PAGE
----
Back in the day–the day being, oh, the 1980s and 1990s–the religious right flew under the radar screen, mustering white evangelicals for this or that candidate in a stealthy way, at least in those places where non-evangelicals were thick on the ground. That changed during the George W. Bush regime, as religious right leaders stepped out of the shadows to make their electoral preferences public, and white evangelicals emerged as a voting bloc tracked by pollsters and followed by political reporters and pundits.
It didn’t work out so well. The 2006 Republican crack-up was in part due to a sense that the GOP had tied itself too closely to the white evangelical agenda–that evangelical religion had gotten out of hand politically. Remember Jesus Camp?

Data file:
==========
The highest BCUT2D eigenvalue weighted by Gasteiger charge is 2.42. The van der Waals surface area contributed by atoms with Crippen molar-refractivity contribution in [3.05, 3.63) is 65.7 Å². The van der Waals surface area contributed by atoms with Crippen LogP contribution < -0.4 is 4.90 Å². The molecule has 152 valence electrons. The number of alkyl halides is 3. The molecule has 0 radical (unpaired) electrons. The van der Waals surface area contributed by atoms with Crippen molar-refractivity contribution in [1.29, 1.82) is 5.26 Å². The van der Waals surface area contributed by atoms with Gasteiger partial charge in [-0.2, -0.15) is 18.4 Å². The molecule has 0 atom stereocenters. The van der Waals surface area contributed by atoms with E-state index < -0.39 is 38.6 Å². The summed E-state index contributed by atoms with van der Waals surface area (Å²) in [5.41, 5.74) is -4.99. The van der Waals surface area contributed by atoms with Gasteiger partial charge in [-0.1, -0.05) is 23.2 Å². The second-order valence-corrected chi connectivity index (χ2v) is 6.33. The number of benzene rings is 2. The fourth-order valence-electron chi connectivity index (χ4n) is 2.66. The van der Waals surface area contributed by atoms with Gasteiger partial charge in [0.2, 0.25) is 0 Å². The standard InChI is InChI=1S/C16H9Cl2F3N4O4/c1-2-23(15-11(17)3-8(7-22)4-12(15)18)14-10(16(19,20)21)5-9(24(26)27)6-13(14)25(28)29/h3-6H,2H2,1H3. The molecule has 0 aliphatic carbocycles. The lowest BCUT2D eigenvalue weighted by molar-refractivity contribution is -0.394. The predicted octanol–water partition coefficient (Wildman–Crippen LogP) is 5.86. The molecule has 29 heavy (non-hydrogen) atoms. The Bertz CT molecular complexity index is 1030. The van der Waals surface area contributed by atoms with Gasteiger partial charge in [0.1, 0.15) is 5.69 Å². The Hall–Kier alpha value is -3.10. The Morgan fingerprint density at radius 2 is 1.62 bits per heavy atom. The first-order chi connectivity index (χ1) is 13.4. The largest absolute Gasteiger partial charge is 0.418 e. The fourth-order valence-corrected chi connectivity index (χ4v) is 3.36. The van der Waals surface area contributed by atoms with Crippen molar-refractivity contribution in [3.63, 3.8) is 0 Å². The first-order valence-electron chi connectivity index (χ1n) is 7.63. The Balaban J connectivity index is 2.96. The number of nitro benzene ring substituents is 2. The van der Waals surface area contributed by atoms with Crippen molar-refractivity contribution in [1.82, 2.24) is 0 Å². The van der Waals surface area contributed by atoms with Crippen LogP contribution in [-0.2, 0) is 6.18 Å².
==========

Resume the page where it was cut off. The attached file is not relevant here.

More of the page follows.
And so, it’s back to the stealth approach. Evangelicals now sail under Tea Party colors. Iowa, land of “social conservatives,” is downplayed. Mike Huckabee, the manifestly evangelical, improbably extrudes himself from the GOP presidential race he was leading.
But it’s hard to pretend that the voting bloc isn’t still there. Ralph Reed emerges at the head of an organization supposedly devoted to merging social and economic conservatives, yet his Faith and Freedom Coalition is treated as merely the latest manifestation of the religious right. Texas Gov. Rick Perry joins with the notoriously homophobic American Family Association to sponsor an “apolitical Christian Prayer Service.”
And with the Republican establishment coalescing around Mitt Romney, it’s going to be very hard for the other presidential wannabes not to play the Mormon card. Don’t look for that in tonight’s debate in New Hampshire. Like the rest of New England, the Granite State takes a dim view of politics by invidious religious distinction. But soon, soon…